EOS Block Producers Crash After RAM Fault EOS Block Producers Crash After RAM Fault
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EOS Block Producers Crash After RAM Fault

EOS Block Producers Crash After RAM Fault

Photo by Rob Potter on Unsplash

Upland: Berlin Is Here!

Several block producers of the recently-launched EOS temporarily crashed after running into a RAM-related limitation. The network’s integrity remains unaffected, according to EOS New York.

Sounding the alarm on July 7th, 2018, top block producer EOS New York took to Twitter to explain the issue. While withholding the identities of the affected parties, the self-funded producer disclaimed their involvement in the error:

According to EOS New York, the issue occurred when the platform’s net RAM consumption exceeded 1GB — temporarily disabling a number of unnamed block producers. Theoretically, EOS block producers can support up to 64GB of RAM capacity collectively.

Where faulty hardware may have been responsible, it would appear human error was the root cause — EOS New York explaining the block producers failed to configure their nodes correctly.

Initially, EOS New York claimed that the error highlighted a violation of the blockchain’s reproducer agreement — a prospective block producer’s code of conduct. In a subsequent tweet, however, the New York-based outfit took the heat off their previous suggestion:

Stepping in to substitute the crashed nodes, standby nodes ensured the continued operation of the platform, however.

Block Producers and RAM: Conflict of Interest?

While this particular incident may have been more bureaucratic than technical in nature, RAM appears to have become a nagging concern for EOS — as an increasingly sparse resource that is integral to the platform’s expansion.

Hoarders Drive EOS RAM Market Prices Beyond Affordability
Related: Hoarders Drive EOS RAM Market Prices Beyond Affordability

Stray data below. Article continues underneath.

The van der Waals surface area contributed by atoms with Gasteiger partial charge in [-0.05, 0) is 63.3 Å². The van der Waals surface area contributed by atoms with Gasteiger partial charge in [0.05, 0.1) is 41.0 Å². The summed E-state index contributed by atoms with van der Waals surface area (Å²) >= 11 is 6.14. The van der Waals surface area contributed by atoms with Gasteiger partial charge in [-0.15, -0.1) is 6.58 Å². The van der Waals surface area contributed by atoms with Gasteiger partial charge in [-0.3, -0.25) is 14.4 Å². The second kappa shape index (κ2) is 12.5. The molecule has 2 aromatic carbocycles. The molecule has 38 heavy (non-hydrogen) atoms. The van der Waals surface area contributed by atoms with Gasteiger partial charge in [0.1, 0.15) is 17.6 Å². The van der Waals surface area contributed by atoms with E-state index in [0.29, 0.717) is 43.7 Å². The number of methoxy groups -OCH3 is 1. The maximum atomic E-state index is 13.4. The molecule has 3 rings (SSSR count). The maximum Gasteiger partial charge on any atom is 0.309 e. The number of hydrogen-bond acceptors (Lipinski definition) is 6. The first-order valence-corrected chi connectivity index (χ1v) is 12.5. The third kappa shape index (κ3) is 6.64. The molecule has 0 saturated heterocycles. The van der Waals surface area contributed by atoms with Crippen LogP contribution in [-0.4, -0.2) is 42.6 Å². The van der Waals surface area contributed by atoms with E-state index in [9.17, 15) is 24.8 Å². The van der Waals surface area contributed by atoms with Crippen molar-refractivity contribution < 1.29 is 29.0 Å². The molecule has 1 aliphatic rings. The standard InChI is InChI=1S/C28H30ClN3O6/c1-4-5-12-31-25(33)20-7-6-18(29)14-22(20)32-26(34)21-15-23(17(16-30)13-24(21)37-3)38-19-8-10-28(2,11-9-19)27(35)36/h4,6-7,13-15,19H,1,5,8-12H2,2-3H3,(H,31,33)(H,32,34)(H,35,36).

Where EOS intends to challenge Ethereum with high-throughput decentralized applications (dApps), it would require large quantities of RAM to offer such performance. During times of heavy usage, that is, RAM becomes a commodity that is crucial to the growth and expansion of the platform’s dApps.

The mechanism responsible for maintaining this supply/demand flow is the EOS Dawn 4.0 system —whereby any token holder may ‘buy’ and ‘sell’ memory based on prevailing market prices. While such a speculative system may alone be responsible for creating a scarcity of RAM, the privilege of block producers — who directly control the commodity’s supply — may be equally problematic.

Several block producers have recognized such a potential conflict of interest, and maintain they will abstain from trading RAM. EOS New York, for one, writes:

“EOS New York will not purchase or sell RAM for speculative purposes. We believe that the resources available on the EOS platform are meant to be used for their utility, not their ability to generate gains. EOS New York will use RAM for development reasons, either for our own projects or the projects of others which we support.”

Block producer EOS Nation sees things differently, however. Upon being accused of “insider trading”  by one Reddit user, the community maintained their right to participate in the system, assuring users they would maintain full transparency around their movements.

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